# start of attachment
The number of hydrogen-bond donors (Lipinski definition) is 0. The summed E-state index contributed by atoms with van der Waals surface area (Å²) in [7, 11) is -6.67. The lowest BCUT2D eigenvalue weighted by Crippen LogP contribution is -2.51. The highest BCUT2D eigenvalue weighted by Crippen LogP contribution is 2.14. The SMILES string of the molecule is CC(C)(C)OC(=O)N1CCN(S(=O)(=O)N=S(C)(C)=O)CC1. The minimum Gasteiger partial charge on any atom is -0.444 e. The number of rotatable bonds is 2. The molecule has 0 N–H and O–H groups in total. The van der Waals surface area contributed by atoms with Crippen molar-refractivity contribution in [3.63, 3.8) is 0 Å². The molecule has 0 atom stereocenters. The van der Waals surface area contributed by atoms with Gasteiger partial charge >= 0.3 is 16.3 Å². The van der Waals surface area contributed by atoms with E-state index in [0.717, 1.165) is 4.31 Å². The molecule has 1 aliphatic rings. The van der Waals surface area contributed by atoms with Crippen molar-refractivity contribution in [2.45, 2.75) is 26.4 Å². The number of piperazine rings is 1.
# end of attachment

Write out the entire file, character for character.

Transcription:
The number of hydrogen-bond donors (Lipinski definition) is 0. The summed E-state index contributed by atoms with van der Waals surface area (Å²) in [7, 11) is -6.67. The lowest BCUT2D eigenvalue weighted by Crippen LogP contribution is -2.51. The highest BCUT2D eigenvalue weighted by Crippen LogP contribution is 2.14. The SMILES string of the molecule is CC(C)(C)OC(=O)N1CCN(S(=O)(=O)N=S(C)(C)=O)CC1. The minimum Gasteiger partial charge on any atom is -0.444 e. The number of rotatable bonds is 2. The molecule has 0 N–H and O–H groups in total. The van der Waals surface area contributed by atoms with Crippen molar-refractivity contribution in [3.63, 3.8) is 0 Å². The molecule has 0 atom stereocenters. The van der Waals surface area contributed by atoms with Gasteiger partial charge >= 0.3 is 16.3 Å². The van der Waals surface area contributed by atoms with E-state index in [0.717, 1.165) is 4.31 Å². The molecule has 1 aliphatic rings. The van der Waals surface area contributed by atoms with Crippen molar-refractivity contribution in [2.45, 2.75) is 26.4 Å². The number of piperazine rings is 1.